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Let $F:\mathcal C\to \mathcal D$ be a (covariant) functor between two categories. Of course, a functor sends isomorphisms to isomorphisms. And "over" an isomorphism in $\mathcal D$ there might be an arrow which is not an isomorphism. That is, not every functor reflects isomorphisms.

But in a paper, it seems to be obvious that over the identity $D\overset{1_D}{\longrightarrow} D$ of an object in $\mathcal D$, that is, in \begin{equation} \{g\in \textrm{mor}_\mathcal C\,|\,F(g)=1_D\},\,\,\,\,\,\,\,\,\,\,\,\,\,\,\,\,\,\,\,(\star) \end{equation} everything is an isomorphism. Why is this true? Does it hold a priori for other morphisms rather than the identities $1_D$?

Motivation: I want to verify that the subcategory $\mathcal C_D\subset \mathcal C$ whose objects are objects of $\mathcal C$ that are sent to $D$ by $F$, and whose morphisms are those in $(\star)$, is a groupoid.

Thanks for any hint!

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  • $\begingroup$ The answer to this question depends upon the nature of your functor. If your functor is an equivalence for instance , then star is true. $\endgroup$ – Baby Dragon Feb 1 '13 at 17:10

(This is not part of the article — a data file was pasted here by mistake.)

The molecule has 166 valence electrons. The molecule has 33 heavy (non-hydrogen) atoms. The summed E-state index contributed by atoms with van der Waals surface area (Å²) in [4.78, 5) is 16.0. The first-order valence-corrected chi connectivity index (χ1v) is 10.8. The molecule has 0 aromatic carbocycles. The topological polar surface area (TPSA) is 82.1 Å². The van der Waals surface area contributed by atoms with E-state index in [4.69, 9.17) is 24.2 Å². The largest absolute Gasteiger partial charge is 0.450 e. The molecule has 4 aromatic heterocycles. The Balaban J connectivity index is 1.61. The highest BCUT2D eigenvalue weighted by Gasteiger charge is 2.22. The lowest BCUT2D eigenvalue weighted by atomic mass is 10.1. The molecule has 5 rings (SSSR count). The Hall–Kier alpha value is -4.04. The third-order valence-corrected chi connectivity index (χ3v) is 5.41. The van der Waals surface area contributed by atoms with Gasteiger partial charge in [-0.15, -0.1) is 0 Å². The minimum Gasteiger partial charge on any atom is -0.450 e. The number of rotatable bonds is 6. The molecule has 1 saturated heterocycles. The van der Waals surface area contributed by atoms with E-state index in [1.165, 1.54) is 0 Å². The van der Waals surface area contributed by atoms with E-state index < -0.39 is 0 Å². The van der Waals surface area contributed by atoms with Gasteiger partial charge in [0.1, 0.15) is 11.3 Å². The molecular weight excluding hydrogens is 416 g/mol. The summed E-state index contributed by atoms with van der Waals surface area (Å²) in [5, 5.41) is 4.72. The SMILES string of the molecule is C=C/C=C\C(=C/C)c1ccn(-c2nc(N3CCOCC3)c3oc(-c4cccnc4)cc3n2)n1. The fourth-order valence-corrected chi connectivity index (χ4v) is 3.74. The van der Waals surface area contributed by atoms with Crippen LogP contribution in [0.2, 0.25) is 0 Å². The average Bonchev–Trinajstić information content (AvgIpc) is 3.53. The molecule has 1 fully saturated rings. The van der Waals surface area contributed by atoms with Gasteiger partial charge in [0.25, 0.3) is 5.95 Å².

• $\begingroup$ @Baby Dragon: Yes, you are right. It seemed to me that the categories involved were general enough, but I was wrong. $\endgroup$ – Brenin Feb 1 '13 at 18:55
  • $\begingroup$ It is true for fibered categories. $\endgroup$ – Martin Brandenburg Feb 2 '13 at 14:33
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It must be a consequence of the choice of functor $F$ and categories $\mathcal C$ and $\mathcal D$ because ($\ast$) is not true in general.

For a counterexample let $\mathcal{C = D}$ be the category with one object $\{\ast\}$ and endomorphisms $\mathrm{End}_{\mathcal C}(\ast)$ equal to the monoid $(\mathbb N_0, +)$, where $0 \in \mathbb N_0$ represents the identity map. Then a functor $F\colon \mathcal{C \to D}$ is equivalent to a monoid endomorphism of $\mathbb N_0$. If we chose $x \mapsto 0 \ \forall x$ then we get that every map in $\mathcal C$ maps to the identity map but the identity map is the only isomorphism in $\mathcal C$ so there are plenty of maps over the identity that are not isomorphisms.

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  • $\begingroup$ Curiosity: is every monoid a possible endomorphism set of a category with just one object? $\endgroup$ – Brenin Feb 1 '13 at 19:12
  • $\begingroup$ Yes, every monoid defines a category with one object whose endomorphisms are that monoid. Conversely every small category with one object defines a monoid by taking the endomorphisms of that object. So in fact you get an isomorphism between the category of all small categories with one object and the category of all monoids. $\endgroup$ – Jim Feb 1 '13 at 20:44
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    $\begingroup$ @Jim, strictly speaking, the category of all monoids and the category of all small categories with one object are equivalent categories, but are not isomorphic categories (because of the choice of the single object that must be made). $\endgroup$ – PatrickR Feb 19 '13 at 4:54
  • $\begingroup$ @PatrickR: Yep, thanks for pointing that out. I make that mistake rather often :) $\endgroup$ – Jim Feb 19 '13 at 4:58

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